While House Republican leaders have stepped up their rhetoric about dismantling the new health care law, the GOP wave that extended to governor’s mansions and state legislatures will provide critics of the law ample opportunity to put their stamp on the measure at the state level.
Nearly all of the Republicans who won gubernatorial races campaigned against the health care law, and at least two new GOP governors, Sam Brownback of Kansas and Matt Mead of Wyoming, have said their states should join in legal challenges to overturn the insurance coverage mandate in the law.
If Republican governors drag their feet too much, specifically on insurance exchanges, the law permits the federal government to take over where states fall behind. But with the Health and Human Services Department already tasked with the huge role of writing regulations for each provision of the law, having to run exchanges and other programs for states with potentially hostile governments will add to the challenge.
The turnover among governors means there is also the potential of a shift in the makeup of insurance commissioners.
After passing medical loss ratio regulations that liberal groups heralded as tough on insurance companies and good for consumers, the National Association of Insurance Commissioners may find itself with a more conservative outlook come January. NAIC still has much to do with the health care law, most notably in determining what insurance exchanges should look like.
The association might be facing a new round of elections for its 2011 leadership if newly elected GOP governors in Iowa and Florida appoint new commissioners over NAIC President Susan Voss and President-elect Kevin McCarty. NAIC VP Kim Holland, Oklahoma’s current insurance commissioner, was ousted Tuesday in favor of GOP contender John Doak.
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"Senate Democrats on Thursday failed in their first attempt to save the state and local tax deduction, which helps many residents of California and other high-cost states reduce their federal income tax bills. The Republican-controlled Senate voted 52-47 to reject an amendment that would have prevented the Senate from considering any bill that repeals or limits the deduction as part of a planned tax overhaul."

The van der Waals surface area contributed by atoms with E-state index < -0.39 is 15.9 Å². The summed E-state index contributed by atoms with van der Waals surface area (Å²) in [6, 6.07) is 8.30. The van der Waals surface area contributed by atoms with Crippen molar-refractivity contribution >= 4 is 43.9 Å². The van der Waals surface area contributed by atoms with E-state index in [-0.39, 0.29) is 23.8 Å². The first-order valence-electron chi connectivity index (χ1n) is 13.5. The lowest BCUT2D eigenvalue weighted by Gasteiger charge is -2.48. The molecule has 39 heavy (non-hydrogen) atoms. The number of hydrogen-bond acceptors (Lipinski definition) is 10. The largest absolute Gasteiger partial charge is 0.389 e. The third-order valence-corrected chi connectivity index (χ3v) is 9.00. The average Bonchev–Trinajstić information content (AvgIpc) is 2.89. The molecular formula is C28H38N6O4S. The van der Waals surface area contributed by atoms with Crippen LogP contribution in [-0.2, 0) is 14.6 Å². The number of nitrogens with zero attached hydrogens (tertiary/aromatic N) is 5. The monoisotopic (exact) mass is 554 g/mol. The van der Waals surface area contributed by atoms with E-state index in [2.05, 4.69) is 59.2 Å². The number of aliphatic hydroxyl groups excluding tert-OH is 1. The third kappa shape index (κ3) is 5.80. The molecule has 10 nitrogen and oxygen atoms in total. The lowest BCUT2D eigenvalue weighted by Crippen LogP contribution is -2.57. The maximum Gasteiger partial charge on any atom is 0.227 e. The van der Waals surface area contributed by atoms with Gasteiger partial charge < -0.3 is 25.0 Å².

"President Donald Trump's former campaign manager Corey Lewandowski appeared on Capitol Hill for a closed-door interview with the Senate intelligence committee Wednesday, according to a source familiar with the matter. Lewandowski is the latest senior official in Trump's orbit who has met with the committee as part of its investigation into Russian election meddling and possible collusion with the Trump campaign."
"A growing number of key Republicans are sending this message to the leaders of the congressional committees investigating potential Trump campaign collusion with the Russians: Wrap it up soon. In the House and Senate, several Republicans who sit on key committees are starting to grumble that the investigations have spanned the better part of the past nine months, contending that the Democratic push to extend the investigation well into next year could amount to a fishing expedition."
After initially promising it in August, "President Trump said Monday that he will declare a national emergency next week to address the opioid epidemic." When asked, he also "declined to express confidence in Rep. Tom Marino (R-Pa.), his nominee for drug czar, in the wake of revelations that the lawmaker helped steer legislation making it harder to act against giant drug companies."